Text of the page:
At the same time though, the founders left the company following mass employee walkouts and internal rifts between workers and management. In November, the company fired a handful of vocal workers — known internally as the “Thanksgiving Four” — for violating “data security policies.” The move sparked a federal investigation into the company for potentially violating federal labor laws.
One employee said he did feel disheartened that Brin and Page left without speaking out for employees. At one point, Brin and Page welcomed employee dissent and made themselves available at weekly all-hands meetings known as “TGIF.” Yet the two were almost completely absent from the meetings in 2019. Last month, Pichai told employees the company would be rethinking the tradition and holding far fewer TGIF meetings going forward.
“It was unique as a company that you got to interact with your ultra wealthy billionaire owners that didn’t have to interact with you,” an employee said. He added that no one had heard from the co-founders for much of the past year.
“The change was a long time coming”
Pichai is perceived as being business-focused, and one current worker hailed the decision as a good one for the financial health of the company. People “really see Sundar as being very business-orientated,” they said. “Therefore the stock will do well … the bets inside Google will probably get more funding.”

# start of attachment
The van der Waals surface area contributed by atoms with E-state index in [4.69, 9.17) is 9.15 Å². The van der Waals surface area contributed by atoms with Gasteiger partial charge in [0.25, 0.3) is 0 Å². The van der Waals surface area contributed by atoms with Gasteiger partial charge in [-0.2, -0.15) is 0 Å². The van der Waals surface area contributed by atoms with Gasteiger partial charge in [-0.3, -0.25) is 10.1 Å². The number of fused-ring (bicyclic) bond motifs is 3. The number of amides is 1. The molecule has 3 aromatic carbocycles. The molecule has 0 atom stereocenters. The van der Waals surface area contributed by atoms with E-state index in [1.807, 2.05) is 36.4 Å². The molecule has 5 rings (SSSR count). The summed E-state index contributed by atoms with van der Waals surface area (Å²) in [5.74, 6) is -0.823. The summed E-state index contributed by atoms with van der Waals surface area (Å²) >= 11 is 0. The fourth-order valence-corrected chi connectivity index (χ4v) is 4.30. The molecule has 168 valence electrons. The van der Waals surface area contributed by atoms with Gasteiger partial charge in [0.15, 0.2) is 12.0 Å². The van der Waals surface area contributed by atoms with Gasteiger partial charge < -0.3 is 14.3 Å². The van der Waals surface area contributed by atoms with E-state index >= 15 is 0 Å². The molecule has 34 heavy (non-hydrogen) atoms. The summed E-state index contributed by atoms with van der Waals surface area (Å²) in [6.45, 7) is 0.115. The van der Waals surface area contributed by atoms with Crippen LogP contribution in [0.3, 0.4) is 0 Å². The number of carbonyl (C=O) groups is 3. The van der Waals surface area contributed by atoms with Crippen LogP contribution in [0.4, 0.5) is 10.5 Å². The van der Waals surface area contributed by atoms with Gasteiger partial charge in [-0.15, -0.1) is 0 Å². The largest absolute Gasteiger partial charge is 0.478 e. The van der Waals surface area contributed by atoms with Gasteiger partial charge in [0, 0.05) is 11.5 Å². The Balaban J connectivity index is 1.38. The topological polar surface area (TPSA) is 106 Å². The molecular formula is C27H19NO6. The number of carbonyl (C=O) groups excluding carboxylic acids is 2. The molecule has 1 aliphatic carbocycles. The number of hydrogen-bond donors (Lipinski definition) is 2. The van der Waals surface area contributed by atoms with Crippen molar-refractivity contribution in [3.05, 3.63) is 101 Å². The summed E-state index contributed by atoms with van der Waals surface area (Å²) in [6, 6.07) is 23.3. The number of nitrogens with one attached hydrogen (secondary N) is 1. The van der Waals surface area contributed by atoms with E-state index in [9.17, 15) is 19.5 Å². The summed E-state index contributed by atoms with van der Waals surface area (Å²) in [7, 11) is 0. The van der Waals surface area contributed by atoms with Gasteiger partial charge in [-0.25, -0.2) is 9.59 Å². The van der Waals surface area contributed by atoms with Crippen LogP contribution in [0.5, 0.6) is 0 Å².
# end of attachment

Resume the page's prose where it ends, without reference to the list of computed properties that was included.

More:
Thomas Kurian, the CEO of Google’s cloud business, was identified by multiple sources as potentially standing to benefit from Pichai’s elevation.
There is some speculation internally that even if things at Google don’t change, Pichai may rein in investments to some of Alphabets various subsidiary companies and the more far-out “moonshot” projects, a group that includes everything from self-driving cars to internet beaming balloons.
Aside from employee rifts, Pichai also takes the reins at a time when US politicians are calling for greater internet regulation and to break up Alphabet on antitrust grounds.
But so far, there’s been relatively little communication from Google to workers about what Pichai’s leadership will mean for Alphabet’s direction. Two workers said they hadn’t received any communication from management about Pichai’s promotion beyond the statements that were also made public.
A Google spokesperson declined to comment, and referred Business Insider to a public letter from Brin and Page announcing the change.
The chatter that has taken place — in Google cafeterias and on internal messaging systems — has mostly reminisced about the positive impact Brin and Page left on the company, and expressed little worry regarding Pichai’s leadership.
“People have made comments and jokes,” an employee said. “But I feel like the change was a long time coming to begin with.”
Do you work for Google? Contact Allana Akhtar at email@example.com, Twitter DM at @allanaakh, or Signal her at 248-760-0208. Contact Rob Price at +1 (650) 636-6268 using a nonwork phone, Telegram or WeChat at robaeprice, or Twitter DM at @robaeprice.
SEE ALSO: Google fired an engineer who built a tool that notified employees of their labor rights. She’s the 5th employee this month to accuse the company of illegal retaliation.